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This Week in Superhero TV: Closing The Book on TAHITI

By Craig Wack | TV | November 15, 2014 |

By Craig Wack | TV | November 15, 2014 |

With “The Writing on the Wall,” Agents of SHIELD severed one of the last ties to its inconsistent first season by revealing the final details about the TAHITI project and the whole connection to the compulsive carving for those with the alien blood in them.

All season long, SHIELD has been shedding its freshman flaws to round into the kind of show Marvel fans anticipated seeing from the start. Since about Episode 13 last season the show had completed a near 180 degree pivot by telling a serialized story, improving the fight scenes, making Skye competent and useful, making the wooden Agent Sudden Heelturn interesting and totally shaking up the FitzSimmons dynamic. The excellent use of guest stars and the addition of a whole crew of new supporting players - led by Adrianne Palicki’s Mockingbird — left one big thread still dangling: Coulson’s resurrection.

After this week’s episode, that arc has been scratched off the list too, but the Director put himself and most of the team through hell to get it done. Thanks to another session with Raina’s magic memory machine, Coulson remembered he was actually one of a handful of dead and/or dying SHIELD operatives who were given the alien miracle cure.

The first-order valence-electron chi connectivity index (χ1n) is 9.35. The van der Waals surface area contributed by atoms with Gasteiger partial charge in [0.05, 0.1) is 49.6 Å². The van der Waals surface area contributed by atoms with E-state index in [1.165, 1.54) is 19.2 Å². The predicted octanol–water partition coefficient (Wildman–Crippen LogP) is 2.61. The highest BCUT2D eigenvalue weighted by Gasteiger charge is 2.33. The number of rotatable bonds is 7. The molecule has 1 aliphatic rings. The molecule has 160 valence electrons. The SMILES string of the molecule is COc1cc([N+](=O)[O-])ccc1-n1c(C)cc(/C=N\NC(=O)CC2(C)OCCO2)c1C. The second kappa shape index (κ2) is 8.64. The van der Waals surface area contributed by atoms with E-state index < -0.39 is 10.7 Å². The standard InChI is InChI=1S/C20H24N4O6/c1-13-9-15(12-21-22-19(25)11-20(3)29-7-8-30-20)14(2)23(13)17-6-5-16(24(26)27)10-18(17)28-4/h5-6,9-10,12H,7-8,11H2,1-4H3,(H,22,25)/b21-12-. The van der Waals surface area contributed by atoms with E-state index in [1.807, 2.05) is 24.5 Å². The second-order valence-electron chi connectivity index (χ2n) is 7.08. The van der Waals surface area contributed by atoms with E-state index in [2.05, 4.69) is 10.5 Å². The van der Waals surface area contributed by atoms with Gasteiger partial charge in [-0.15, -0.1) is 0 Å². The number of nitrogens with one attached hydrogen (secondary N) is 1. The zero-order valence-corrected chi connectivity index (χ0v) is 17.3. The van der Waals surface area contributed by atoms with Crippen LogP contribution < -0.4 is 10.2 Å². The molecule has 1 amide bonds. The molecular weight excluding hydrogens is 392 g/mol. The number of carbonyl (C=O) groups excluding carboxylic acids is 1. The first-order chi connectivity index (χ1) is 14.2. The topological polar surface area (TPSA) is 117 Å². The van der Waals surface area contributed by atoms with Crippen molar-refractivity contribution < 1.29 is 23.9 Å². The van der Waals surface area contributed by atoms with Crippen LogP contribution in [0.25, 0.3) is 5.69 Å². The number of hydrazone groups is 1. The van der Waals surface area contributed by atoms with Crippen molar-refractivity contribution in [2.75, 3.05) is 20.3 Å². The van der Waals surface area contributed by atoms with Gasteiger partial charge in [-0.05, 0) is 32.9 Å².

Everybody suffered the same side effect, a madding, unquenchable desire to find the secret meaning of these strange symbols they couldn’t stop making. The only way to save these people from themselves was to wipe their memories clean, implant new ones and send them to quiet corners of the world.

Even that was a temporary solution. Any exposure to the symbols started the whole downward spiral over again. It all came to a head in barn of a TAHITI program survivor. After Coulson easily duped Skye into the basement cell, he winds up in a showdown with an inked-up former agency assassin. Luckily for them all, the barn owner figured out the crucial detail of the alien symbols: they weren’t a map, they were a blueprint. Every drawing was another layer of a rendering of a city the alien wanted to desperately return to and the barn owner built a 3-D scale model. After seeing the drawings in their proper form, both Coulson and the assassin snapped back to reality.

This might not have been the most action-packed chapter of the season, but it was a crucial resetting of the game board. On the other side of TAHITI, there’s a new destination, higher stakes and a race against Hydra where Coulson’s rag-tag band of loyal operatives are the underdogs against the better organized, superiorly financed Hydra.

We built this city: The introduction of this alien mystery city adds fire to the speculation that Skye, Raina and Skye’s father, The Doctor, are all going to be tied to The Inhumans in some way.